I wrote here a couple of days ago about how artificial intelligence might help deal with age discrimination when sifting job applicants' CVs. Deploying algorithms to filter would-be candidates without interference from a recruiter's personal bias made sense.

However, AI now helps not only with the hiring but also the firing of company employees. See the two dystopian stories linked below.

The first piece, written by Drew Harwell at the Washington Post, describes AI being used right now to make discriminatory, biased decisions in a whole variety of ways:

Monday, 21 October 2019

Can AI eliminate discrimination in job recruitment?

Might advanced technology help stop the problem of recruiters discriminating unfairly against job applicants?


Russell Cavanagh writes about age discrimination.and other issues affecting the employment market.


Despite Economic Survivor still being a young blog, there are plenty of articles here confirming what many readers (well, both of you) likely know already - that no matter what laws exist, age discrimination remains rife in the realm of employment.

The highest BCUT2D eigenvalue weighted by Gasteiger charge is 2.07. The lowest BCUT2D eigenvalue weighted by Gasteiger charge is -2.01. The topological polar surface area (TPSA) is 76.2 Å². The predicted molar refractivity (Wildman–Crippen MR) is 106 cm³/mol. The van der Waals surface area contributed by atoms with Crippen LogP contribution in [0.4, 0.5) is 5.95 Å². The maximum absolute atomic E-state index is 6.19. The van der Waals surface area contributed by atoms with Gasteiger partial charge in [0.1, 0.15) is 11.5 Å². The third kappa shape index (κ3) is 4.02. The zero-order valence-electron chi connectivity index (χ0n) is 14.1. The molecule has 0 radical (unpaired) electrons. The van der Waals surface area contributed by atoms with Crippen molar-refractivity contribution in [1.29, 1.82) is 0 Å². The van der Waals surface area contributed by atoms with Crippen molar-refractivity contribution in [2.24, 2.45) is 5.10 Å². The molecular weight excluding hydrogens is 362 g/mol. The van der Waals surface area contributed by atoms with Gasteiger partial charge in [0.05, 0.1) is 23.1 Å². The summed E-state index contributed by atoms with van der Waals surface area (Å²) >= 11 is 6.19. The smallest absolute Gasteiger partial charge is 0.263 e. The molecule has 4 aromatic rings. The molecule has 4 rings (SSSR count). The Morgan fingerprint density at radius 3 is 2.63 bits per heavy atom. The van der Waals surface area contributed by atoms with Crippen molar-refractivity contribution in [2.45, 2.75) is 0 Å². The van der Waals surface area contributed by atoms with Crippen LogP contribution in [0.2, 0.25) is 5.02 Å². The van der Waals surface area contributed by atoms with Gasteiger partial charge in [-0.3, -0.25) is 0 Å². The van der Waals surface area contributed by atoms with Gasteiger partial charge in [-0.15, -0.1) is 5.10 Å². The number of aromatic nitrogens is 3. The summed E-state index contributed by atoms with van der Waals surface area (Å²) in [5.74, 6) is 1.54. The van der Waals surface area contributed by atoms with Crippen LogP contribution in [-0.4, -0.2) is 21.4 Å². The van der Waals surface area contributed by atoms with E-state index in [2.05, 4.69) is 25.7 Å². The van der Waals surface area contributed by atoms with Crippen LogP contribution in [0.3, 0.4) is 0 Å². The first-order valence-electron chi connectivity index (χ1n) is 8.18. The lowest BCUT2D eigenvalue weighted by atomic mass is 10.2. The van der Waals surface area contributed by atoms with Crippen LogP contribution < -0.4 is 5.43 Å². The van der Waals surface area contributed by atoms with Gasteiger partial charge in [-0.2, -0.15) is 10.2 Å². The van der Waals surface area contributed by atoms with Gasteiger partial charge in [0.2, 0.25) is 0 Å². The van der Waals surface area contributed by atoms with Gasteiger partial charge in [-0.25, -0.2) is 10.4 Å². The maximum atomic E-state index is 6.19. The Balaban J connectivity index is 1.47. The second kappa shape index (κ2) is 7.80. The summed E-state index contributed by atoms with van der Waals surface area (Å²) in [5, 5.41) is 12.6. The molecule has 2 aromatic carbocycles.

Office decoration


I was once on a job recruitment panel that chose the young female candidate over the more experienced older man. In retrospect, it seemed a wee bit like choosing how to decorate the office best.

Although I wasn't entirely happy with my then manager's final say, I was still a decade or two away from standing in the same shoes the older guy wore that day. My younger self therefore saw no great issue.

But in truth it turned out, despite thinking at the time my boss was more interested in improving the office feng shui, that our choice did prove very good at doing her job.